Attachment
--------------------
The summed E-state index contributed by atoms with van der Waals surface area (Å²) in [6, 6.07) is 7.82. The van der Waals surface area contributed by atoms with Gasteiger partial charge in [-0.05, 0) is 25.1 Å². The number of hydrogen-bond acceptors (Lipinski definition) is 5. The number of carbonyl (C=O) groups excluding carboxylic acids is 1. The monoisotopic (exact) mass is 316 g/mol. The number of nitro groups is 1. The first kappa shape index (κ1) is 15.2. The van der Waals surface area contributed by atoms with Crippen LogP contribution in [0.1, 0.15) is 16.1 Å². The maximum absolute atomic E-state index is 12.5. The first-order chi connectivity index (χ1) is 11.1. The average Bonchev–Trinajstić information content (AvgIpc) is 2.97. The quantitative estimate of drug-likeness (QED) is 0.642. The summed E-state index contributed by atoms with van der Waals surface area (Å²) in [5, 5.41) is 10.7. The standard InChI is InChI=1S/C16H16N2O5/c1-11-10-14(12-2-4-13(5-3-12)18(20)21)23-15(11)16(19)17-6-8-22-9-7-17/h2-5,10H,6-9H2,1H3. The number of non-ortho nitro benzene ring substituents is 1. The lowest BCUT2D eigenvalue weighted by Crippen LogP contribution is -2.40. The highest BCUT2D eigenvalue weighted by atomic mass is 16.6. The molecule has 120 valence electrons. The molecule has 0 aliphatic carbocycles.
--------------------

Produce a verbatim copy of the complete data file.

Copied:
The summed E-state index contributed by atoms with van der Waals surface area (Å²) in [6, 6.07) is 7.82. The van der Waals surface area contributed by atoms with Gasteiger partial charge in [-0.05, 0) is 25.1 Å². The number of hydrogen-bond acceptors (Lipinski definition) is 5. The number of carbonyl (C=O) groups excluding carboxylic acids is 1. The monoisotopic (exact) mass is 316 g/mol. The number of nitro groups is 1. The first kappa shape index (κ1) is 15.2. The van der Waals surface area contributed by atoms with Crippen LogP contribution in [0.1, 0.15) is 16.1 Å². The maximum absolute atomic E-state index is 12.5. The first-order chi connectivity index (χ1) is 11.1. The average Bonchev–Trinajstić information content (AvgIpc) is 2.97. The quantitative estimate of drug-likeness (QED) is 0.642. The summed E-state index contributed by atoms with van der Waals surface area (Å²) in [5, 5.41) is 10.7. The standard InChI is InChI=1S/C16H16N2O5/c1-11-10-14(12-2-4-13(5-3-12)18(20)21)23-15(11)16(19)17-6-8-22-9-7-17/h2-5,10H,6-9H2,1H3. The number of non-ortho nitro benzene ring substituents is 1. The lowest BCUT2D eigenvalue weighted by Crippen LogP contribution is -2.40. The highest BCUT2D eigenvalue weighted by atomic mass is 16.6. The molecule has 120 valence electrons. The molecule has 0 aliphatic carbocycles.